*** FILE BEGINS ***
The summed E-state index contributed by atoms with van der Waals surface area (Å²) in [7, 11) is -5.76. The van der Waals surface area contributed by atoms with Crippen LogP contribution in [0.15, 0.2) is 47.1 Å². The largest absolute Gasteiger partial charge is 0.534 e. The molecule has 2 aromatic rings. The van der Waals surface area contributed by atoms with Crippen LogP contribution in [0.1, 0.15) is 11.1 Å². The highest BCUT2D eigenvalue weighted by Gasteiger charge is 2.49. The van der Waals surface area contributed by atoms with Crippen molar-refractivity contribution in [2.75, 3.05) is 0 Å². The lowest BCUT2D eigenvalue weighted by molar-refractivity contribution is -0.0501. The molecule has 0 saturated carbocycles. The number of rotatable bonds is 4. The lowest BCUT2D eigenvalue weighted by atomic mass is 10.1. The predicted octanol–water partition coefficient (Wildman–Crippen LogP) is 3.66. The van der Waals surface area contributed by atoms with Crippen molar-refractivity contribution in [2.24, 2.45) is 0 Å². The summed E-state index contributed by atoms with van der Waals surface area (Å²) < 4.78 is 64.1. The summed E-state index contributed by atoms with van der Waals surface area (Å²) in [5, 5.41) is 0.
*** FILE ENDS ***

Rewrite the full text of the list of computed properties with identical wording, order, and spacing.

The summed E-state index contributed by atoms with van der Waals surface area (Å²) in [7, 11) is -5.76. The van der Waals surface area contributed by atoms with Crippen LogP contribution in [0.15, 0.2) is 47.1 Å². The largest absolute Gasteiger partial charge is 0.534 e. The molecule has 2 aromatic rings. The van der Waals surface area contributed by atoms with Crippen LogP contribution in [0.1, 0.15) is 11.1 Å². The highest BCUT2D eigenvalue weighted by Gasteiger charge is 2.49. The van der Waals surface area contributed by atoms with Crippen molar-refractivity contribution in [2.75, 3.05) is 0 Å². The lowest BCUT2D eigenvalue weighted by molar-refractivity contribution is -0.0501. The molecule has 0 saturated carbocycles. The number of rotatable bonds is 4. The lowest BCUT2D eigenvalue weighted by atomic mass is 10.1. The predicted octanol–water partition coefficient (Wildman–Crippen LogP) is 3.66. The van der Waals surface area contributed by atoms with Crippen molar-refractivity contribution in [2.24, 2.45) is 0 Å². The summed E-state index contributed by atoms with van der Waals surface area (Å²) < 4.78 is 64.1. The summed E-state index contributed by atoms with van der Waals surface area (Å²) in [5, 5.41) is 0.